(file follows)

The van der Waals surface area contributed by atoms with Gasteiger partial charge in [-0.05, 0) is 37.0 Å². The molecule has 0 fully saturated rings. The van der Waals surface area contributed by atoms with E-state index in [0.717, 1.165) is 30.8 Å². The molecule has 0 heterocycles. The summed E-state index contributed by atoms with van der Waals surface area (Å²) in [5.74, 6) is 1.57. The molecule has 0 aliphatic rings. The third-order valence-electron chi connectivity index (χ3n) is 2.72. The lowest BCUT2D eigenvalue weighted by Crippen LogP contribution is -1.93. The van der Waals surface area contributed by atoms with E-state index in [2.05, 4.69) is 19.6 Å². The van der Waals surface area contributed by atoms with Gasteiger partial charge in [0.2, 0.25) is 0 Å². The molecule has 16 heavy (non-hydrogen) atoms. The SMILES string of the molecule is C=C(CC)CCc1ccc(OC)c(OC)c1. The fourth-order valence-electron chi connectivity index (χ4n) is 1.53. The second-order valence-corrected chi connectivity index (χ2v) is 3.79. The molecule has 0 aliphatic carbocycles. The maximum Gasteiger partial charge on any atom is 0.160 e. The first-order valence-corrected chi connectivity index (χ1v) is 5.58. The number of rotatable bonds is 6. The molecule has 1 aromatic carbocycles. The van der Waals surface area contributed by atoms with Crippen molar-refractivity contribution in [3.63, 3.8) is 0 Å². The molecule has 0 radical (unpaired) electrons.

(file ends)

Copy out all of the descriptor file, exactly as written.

The van der Waals surface area contributed by atoms with Gasteiger partial charge in [-0.05, 0) is 37.0 Å². The molecule has 0 fully saturated rings. The van der Waals surface area contributed by atoms with E-state index in [0.717, 1.165) is 30.8 Å². The molecule has 0 heterocycles. The summed E-state index contributed by atoms with van der Waals surface area (Å²) in [5.74, 6) is 1.57. The molecule has 0 aliphatic rings. The third-order valence-electron chi connectivity index (χ3n) is 2.72. The lowest BCUT2D eigenvalue weighted by Crippen LogP contribution is -1.93. The van der Waals surface area contributed by atoms with E-state index in [2.05, 4.69) is 19.6 Å². The van der Waals surface area contributed by atoms with Gasteiger partial charge in [0.2, 0.25) is 0 Å². The molecule has 16 heavy (non-hydrogen) atoms. The SMILES string of the molecule is C=C(CC)CCc1ccc(OC)c(OC)c1. The fourth-order valence-electron chi connectivity index (χ4n) is 1.53. The second-order valence-corrected chi connectivity index (χ2v) is 3.79. The molecule has 0 aliphatic carbocycles. The maximum Gasteiger partial charge on any atom is 0.160 e. The first-order valence-corrected chi connectivity index (χ1v) is 5.58. The number of rotatable bonds is 6. The molecule has 1 aromatic carbocycles. The van der Waals surface area contributed by atoms with Crippen molar-refractivity contribution in [3.63, 3.8) is 0 Å². The molecule has 0 radical (unpaired) electrons.